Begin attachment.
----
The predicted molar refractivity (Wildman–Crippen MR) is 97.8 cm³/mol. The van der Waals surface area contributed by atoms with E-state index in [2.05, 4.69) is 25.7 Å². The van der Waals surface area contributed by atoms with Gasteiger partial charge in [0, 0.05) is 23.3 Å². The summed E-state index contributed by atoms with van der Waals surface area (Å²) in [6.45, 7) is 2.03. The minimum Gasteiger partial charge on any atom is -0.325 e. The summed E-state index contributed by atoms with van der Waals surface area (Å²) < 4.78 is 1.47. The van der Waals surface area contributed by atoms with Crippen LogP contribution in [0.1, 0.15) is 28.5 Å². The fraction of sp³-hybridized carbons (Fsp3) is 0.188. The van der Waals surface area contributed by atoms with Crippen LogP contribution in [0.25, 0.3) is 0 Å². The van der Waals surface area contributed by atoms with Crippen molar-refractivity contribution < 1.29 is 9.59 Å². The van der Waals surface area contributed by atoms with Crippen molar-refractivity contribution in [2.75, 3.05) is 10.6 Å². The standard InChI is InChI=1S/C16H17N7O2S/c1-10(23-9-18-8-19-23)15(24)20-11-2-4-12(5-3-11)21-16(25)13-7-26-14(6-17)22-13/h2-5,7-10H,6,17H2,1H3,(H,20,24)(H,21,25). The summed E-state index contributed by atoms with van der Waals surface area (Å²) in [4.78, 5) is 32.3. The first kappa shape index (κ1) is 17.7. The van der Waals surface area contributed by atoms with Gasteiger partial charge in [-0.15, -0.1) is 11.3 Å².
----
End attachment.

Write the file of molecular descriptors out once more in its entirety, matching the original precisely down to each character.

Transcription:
The predicted molar refractivity (Wildman–Crippen MR) is 97.8 cm³/mol. The van der Waals surface area contributed by atoms with E-state index in [2.05, 4.69) is 25.7 Å². The van der Waals surface area contributed by atoms with Gasteiger partial charge in [0, 0.05) is 23.3 Å². The summed E-state index contributed by atoms with van der Waals surface area (Å²) in [6.45, 7) is 2.03. The minimum Gasteiger partial charge on any atom is -0.325 e. The summed E-state index contributed by atoms with van der Waals surface area (Å²) < 4.78 is 1.47. The van der Waals surface area contributed by atoms with Crippen LogP contribution in [0.1, 0.15) is 28.5 Å². The fraction of sp³-hybridized carbons (Fsp3) is 0.188. The van der Waals surface area contributed by atoms with Crippen LogP contribution in [0.25, 0.3) is 0 Å². The van der Waals surface area contributed by atoms with Crippen molar-refractivity contribution < 1.29 is 9.59 Å². The van der Waals surface area contributed by atoms with Crippen molar-refractivity contribution in [2.75, 3.05) is 10.6 Å². The standard InChI is InChI=1S/C16H17N7O2S/c1-10(23-9-18-8-19-23)15(24)20-11-2-4-12(5-3-11)21-16(25)13-7-26-14(6-17)22-13/h2-5,7-10H,6,17H2,1H3,(H,20,24)(H,21,25). The summed E-state index contributed by atoms with van der Waals surface area (Å²) in [4.78, 5) is 32.3. The first kappa shape index (κ1) is 17.7. The van der Waals surface area contributed by atoms with Gasteiger partial charge in [-0.15, -0.1) is 11.3 Å².